"Implicit in the requirement that the employer have been aware of the protected activity is the requirement that it understood, or could reasonably have understood, that the plaintiff's opposition was directed at conduct prohibited by Title VII." Galdieri-Ambrosini v. Nat'l Realty & Dev. Corp., 136 F.3d 276, 292 (2d Cir. 1998). After reviewing the record, the Court agrees with Defendant that some of Plaintiff's alleged complaints merely described what Plaintiff perceived to be Defendant's unfair treatment of Garnier and did not specify that Plaintiff believed Garnier was being discriminated against because of his national origin. (See, e.g., Pl.'s Dep. at 198, 228 (Plaintiff testified that in November 2001, he witnessed argument between Defendant's Parts Manager and Garnier; Parts Manager told Garnier to "[p]ut gloves on" so he wouldn't "catch any disease" and called Garnier a "swine"; Plaintiff told Todoro that "This ain't right. He can't say this to him" and "Are you going to let this go on? This isn't right.").) There is other evidence, however, from which a reasonable juror could find that Defendant was on notice that Plaintiff's opposition was directed at such unlawful discrimination.

Garnier filed a complaint of discrimination with the New York State Department of Human Rights in January 2002. It is undisputed that Plaintiff was aware of such filing and that he met with Garnier in February 2002, at which time Garnier asked Plaintiff to assist him with his claim. (See Def.'s Local 56.1 Stmt. ¶ 13; Pl's Dep. at 37.) Plaintiff testified at his deposition that in March 2002, he had a telephone conversation with Stairs during which he stated: "Things aren't fair here. You know, he fired [Garnier] . . . I want to call the office." (Pl.'s Dep. at 246.) Plaintiff further testified that fifteen minutes later, he spoke with Stairs again and stated: "This guy [Garnier], his human rights were violated. They're going after me for retaliation. Don [Stairs], you've got to do something." (Id.) According to Plaintiff, Stairs screamed at him: "You ain't going to call the main office. That's not the way it happened. You want your job here. [Garnier's] gone. Forget [Garnier]. Get him out of your mind. He's gone and don't call me at this number again." (Id.)

Given the time sequence, viz. that Plaintiff complained so soon after Garnier's filing with the New York State Department of Human Rights, and the fact that Plaintiff, a layperson, complained that Garnier's "human rights" were being violated, a reasonable juror could conclude that Plaintiff's comments were sufficient to alert Defendant that unlawful discrimination was the nature of Plaintiff's objections. Accordingly, the Court finds that Plaintiff has satisfied the notice element of his prima facie case.*fn3

B. Adverse Action

Defendant also argues that Plaintiff cannot establish a prima facie case of retaliation because he has not alleged a "'materially adverse change in the terms and conditions of his employment.'" (Def.'s Mem. at 3 (quoting Galabya v. New York City Bd. of Educ., 202 F.3d 636, 640 (2d Cir. 2000).) The Court disagrees.

Subsequent to the parties' briefing on this motion, the Supreme Court altered the standard previously used by the Second Circuit in defining an adverse employment action in retaliation claims. Under that earlier standard, examples of adverse employment actions included only those which were deemed "materially adverse" alterations to the terms of employment, such as termination, demotion via a reduced wage, salary or job title, or a material loss of benefits. See Demoret v. Zegarelli, 451 F.3d 140, 151 (2d Cir. 2006). In Burlington Northern and Santa Fe Ry. Co. v. White, however, the Supreme Court held that "the anti-retaliation provision" of Title VII "is not limited to discriminatory actions that affect the terms and conditions of employment." --- U.S. ----, 126 S.Ct. 2405, 2412-13 (2006). Instead, the Court held that "actionable retaliation" was that which "well might have dissuaded a reasonable worker from making or supporting a charge of discrimination." Id. at 2415 (citations and internal quotation marks omitted); id. (noting that anti-retaliation provision prohibits "employer actions that are likely to deter victims of discrimination from complaining to the EEOC, the courts, and their employers") (citation and internal quotation marks omitted).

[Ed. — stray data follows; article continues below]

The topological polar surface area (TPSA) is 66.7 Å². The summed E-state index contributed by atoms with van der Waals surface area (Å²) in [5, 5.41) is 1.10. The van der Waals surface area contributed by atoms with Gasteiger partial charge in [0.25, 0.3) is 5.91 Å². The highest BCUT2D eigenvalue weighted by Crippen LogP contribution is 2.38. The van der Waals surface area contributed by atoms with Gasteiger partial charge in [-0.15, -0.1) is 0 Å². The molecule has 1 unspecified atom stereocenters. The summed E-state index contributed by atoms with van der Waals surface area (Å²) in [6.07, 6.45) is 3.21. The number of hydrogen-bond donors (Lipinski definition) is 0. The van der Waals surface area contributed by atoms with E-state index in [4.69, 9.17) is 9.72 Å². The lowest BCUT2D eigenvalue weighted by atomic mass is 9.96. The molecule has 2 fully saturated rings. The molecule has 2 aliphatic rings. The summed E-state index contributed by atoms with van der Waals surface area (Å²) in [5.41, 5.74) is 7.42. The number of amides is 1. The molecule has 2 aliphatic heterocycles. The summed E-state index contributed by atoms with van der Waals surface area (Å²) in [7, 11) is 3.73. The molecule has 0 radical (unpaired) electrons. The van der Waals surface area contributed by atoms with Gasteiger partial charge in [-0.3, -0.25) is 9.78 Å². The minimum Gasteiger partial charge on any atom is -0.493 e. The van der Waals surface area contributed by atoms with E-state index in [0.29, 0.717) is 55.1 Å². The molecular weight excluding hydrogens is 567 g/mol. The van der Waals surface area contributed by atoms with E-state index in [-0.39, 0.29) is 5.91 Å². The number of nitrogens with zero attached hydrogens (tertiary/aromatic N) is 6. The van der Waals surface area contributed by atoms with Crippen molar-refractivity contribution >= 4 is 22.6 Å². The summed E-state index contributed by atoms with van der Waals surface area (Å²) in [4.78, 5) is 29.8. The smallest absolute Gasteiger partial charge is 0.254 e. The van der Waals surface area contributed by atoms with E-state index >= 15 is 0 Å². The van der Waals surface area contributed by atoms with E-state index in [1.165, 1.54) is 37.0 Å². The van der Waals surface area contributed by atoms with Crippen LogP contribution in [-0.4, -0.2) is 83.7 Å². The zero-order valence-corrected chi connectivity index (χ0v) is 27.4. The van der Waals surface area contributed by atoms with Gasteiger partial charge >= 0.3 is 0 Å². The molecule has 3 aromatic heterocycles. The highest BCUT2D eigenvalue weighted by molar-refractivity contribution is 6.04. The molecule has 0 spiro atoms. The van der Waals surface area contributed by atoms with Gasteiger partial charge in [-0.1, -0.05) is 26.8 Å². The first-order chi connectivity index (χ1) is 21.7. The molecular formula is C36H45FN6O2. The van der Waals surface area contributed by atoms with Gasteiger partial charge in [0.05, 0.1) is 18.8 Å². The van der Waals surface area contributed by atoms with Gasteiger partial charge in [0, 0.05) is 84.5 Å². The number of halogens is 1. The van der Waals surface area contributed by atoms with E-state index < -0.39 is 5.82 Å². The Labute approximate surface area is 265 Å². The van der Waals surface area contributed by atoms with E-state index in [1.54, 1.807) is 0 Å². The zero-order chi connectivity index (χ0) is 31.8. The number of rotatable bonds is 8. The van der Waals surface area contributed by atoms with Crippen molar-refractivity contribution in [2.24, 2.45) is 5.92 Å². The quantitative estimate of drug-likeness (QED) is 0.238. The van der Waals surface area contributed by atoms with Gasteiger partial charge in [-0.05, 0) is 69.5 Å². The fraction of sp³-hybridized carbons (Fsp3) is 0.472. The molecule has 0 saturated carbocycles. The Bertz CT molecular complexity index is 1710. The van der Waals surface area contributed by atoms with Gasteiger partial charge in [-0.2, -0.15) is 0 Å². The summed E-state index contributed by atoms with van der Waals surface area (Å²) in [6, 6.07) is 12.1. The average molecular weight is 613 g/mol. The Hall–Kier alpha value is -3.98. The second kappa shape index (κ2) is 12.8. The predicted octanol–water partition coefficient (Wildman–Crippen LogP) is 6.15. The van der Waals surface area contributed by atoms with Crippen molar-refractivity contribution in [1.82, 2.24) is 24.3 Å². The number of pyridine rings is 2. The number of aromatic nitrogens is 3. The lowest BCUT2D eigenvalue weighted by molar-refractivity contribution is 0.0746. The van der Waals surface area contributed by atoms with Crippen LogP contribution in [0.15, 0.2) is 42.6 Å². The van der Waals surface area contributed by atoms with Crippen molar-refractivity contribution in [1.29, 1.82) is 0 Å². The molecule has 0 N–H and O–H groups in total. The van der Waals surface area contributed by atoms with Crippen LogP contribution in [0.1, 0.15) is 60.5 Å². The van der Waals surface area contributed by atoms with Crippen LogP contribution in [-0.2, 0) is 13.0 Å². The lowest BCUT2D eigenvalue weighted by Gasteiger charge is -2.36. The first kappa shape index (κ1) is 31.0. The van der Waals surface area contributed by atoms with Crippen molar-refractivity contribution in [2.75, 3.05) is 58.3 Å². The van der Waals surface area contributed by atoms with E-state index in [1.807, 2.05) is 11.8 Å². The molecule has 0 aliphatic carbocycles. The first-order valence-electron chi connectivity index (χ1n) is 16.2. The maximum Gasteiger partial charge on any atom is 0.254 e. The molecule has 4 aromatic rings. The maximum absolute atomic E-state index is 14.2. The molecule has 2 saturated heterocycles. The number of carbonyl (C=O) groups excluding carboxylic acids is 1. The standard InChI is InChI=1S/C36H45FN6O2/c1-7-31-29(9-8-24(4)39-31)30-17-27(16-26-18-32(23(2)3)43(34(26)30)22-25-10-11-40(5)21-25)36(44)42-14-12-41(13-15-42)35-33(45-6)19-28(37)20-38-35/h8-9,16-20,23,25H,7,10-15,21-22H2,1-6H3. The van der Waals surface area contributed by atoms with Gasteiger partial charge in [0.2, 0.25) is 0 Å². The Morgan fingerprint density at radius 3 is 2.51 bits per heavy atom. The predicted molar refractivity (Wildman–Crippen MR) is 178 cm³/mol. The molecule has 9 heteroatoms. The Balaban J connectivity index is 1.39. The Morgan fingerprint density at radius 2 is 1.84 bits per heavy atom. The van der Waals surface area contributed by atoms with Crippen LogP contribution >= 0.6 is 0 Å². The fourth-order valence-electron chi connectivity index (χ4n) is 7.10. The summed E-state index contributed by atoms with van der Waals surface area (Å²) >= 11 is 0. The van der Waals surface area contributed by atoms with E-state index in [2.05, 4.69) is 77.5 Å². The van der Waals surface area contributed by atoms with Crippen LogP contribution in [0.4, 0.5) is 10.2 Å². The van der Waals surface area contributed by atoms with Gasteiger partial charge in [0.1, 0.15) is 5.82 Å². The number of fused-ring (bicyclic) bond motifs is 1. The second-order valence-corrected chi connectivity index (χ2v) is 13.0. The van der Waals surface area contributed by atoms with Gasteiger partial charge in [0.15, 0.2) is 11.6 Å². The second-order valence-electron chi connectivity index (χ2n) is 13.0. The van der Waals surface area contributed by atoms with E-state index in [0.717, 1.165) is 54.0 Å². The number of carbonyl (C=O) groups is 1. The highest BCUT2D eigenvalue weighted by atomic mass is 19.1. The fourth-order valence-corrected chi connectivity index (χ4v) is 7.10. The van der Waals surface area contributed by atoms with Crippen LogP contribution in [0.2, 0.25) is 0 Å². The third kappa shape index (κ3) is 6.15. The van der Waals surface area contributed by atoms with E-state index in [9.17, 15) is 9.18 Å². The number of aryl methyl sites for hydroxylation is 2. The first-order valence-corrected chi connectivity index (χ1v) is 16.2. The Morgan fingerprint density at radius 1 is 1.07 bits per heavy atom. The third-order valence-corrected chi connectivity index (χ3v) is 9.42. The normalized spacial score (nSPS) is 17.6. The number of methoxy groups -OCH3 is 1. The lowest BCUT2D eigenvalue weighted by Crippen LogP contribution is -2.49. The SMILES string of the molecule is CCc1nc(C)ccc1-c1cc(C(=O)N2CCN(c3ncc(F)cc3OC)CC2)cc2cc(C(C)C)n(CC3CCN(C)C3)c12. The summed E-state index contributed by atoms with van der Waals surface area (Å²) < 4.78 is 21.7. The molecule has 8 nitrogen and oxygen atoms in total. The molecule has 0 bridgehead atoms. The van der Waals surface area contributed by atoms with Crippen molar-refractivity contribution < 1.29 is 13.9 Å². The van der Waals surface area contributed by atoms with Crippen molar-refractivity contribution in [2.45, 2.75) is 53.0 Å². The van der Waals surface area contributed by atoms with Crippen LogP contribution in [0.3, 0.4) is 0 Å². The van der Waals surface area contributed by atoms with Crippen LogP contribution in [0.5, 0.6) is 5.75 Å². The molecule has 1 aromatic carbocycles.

Here, Plaintiff claims that Defendant retaliated against him "by refusing to provide [him] with proper safety equipment, constantly berating him, threatening him on multiple occasions and sending him to dangerous work locations."*fn4 (Pl.'s Mem. at 7 (citing relevant portions of Plaintiff's deposition testimony); see also id. at 6-7 (citing other relevant portions of deposition testimony).) Plaintiff also claims that he received unwarranted reprimands.

Defendant contends that Plaintiff "is truly the hypersensitive and idiosyncratic plaintiff" and that his "reality is completely distorted by his unjustified belief that [Defendant] and its employees are out to harm him." (Def.'s Mem. at 8.) In this regard, Defendant points out the undisputed fact that in 1999, Plaintiff was diagnosed with depression, panic disorder, and anxiety.*fn5 (Pl.'s Dep. at 118-19.) Defendant argues that because Plaintiff "had a long history of mental illness," he was easily manipulated by Garnier (Def.'s Local 56.1 Stmt. ¶ 8), and only complained "after a visit from or conversation with Garnier," (id. ¶ 13).

Defendant's arguments about Plaintiff's mental state raise issues of credibility which only a jury may resolve. This is especially true here given Defendant's slanted presentation of the evidence. For example, in an attempt to portray Plaintiff as unreasonably paranoid, Defendant relies on Plaintiff's deposition testimony wherein Plaintiff explained that he hesitated to refuse an assignment from Christine Lymbar, a dispatcher, because Plaintiff "was afraid that [she] was going to come after him with a knife." (Def.'s Local 56.1 Stmt. ¶ 10.) Defendant neglects to mention, however, that Plaintiff also testified that his fear was based on his claim that Christine Lymbar allegedly "went after another employee with a knife. She was arrested. . . . No write up, no nothing. She was given a free buy." (Pl.'s Dep. at 215.) This allegation is further supported by the deposition testimony of Craig Adolino ("Adolino"), another employee of Defendant, who similarly testified that Christine Lymbar "pulled a knife" on another dispatcher and was thereafter arrested. (Adolino Dep. at 21-22.) A factfinder might well conclude that the adverse actions alleged by Plaintiff were not all in his head and, if proven true, were sufficient to dissuade him from complaining about Defendant's alleged discriminatory treatment of Garnier. Accordingly, the Court finds that a genuine issue of fact exists as to whether Plaintiff suffered an adverse action as that term has recently been defined by the Supreme Court in White.